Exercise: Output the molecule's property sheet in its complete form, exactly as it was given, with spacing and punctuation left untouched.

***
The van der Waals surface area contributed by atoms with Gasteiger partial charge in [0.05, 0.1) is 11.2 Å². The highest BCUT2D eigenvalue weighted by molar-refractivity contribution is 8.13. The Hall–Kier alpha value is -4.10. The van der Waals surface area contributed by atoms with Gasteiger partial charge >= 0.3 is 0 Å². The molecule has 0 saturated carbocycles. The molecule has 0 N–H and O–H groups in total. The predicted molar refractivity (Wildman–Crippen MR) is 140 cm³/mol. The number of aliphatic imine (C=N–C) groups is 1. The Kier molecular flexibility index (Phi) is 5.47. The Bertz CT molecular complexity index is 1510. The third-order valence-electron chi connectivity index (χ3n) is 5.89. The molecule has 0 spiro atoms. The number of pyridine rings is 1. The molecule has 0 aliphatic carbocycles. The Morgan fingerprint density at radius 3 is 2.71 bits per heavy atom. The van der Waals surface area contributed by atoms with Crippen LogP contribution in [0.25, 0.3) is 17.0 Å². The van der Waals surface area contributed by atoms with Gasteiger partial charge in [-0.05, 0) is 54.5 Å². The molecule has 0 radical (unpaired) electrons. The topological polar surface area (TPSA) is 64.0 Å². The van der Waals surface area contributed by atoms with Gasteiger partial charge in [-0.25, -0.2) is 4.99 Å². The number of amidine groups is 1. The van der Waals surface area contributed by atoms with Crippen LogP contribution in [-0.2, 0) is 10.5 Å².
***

The van der Waals surface area contributed by atoms with Gasteiger partial charge in [0.05, 0.1) is 11.2 Å². The highest BCUT2D eigenvalue weighted by molar-refractivity contribution is 8.13. The Hall–Kier alpha value is -4.10. The van der Waals surface area contributed by atoms with Gasteiger partial charge >= 0.3 is 0 Å². The molecule has 0 saturated carbocycles. The molecule has 0 N–H and O–H groups in total. The predicted molar refractivity (Wildman–Crippen MR) is 140 cm³/mol. The number of aliphatic imine (C=N–C) groups is 1. The Kier molecular flexibility index (Phi) is 5.47. The Bertz CT molecular complexity index is 1510. The third-order valence-electron chi connectivity index (χ3n) is 5.89. The molecule has 0 spiro atoms. The number of pyridine rings is 1. The molecule has 0 aliphatic carbocycles. The Morgan fingerprint density at radius 3 is 2.71 bits per heavy atom. The van der Waals surface area contributed by atoms with Crippen LogP contribution in [0.25, 0.3) is 17.0 Å². The van der Waals surface area contributed by atoms with Gasteiger partial charge in [-0.05, 0) is 54.5 Å². The molecule has 0 radical (unpaired) electrons. The topological polar surface area (TPSA) is 64.0 Å². The van der Waals surface area contributed by atoms with Gasteiger partial charge in [-0.25, -0.2) is 4.99 Å². The number of amidine groups is 1. The van der Waals surface area contributed by atoms with Crippen LogP contribution in [-0.2, 0) is 10.5 Å².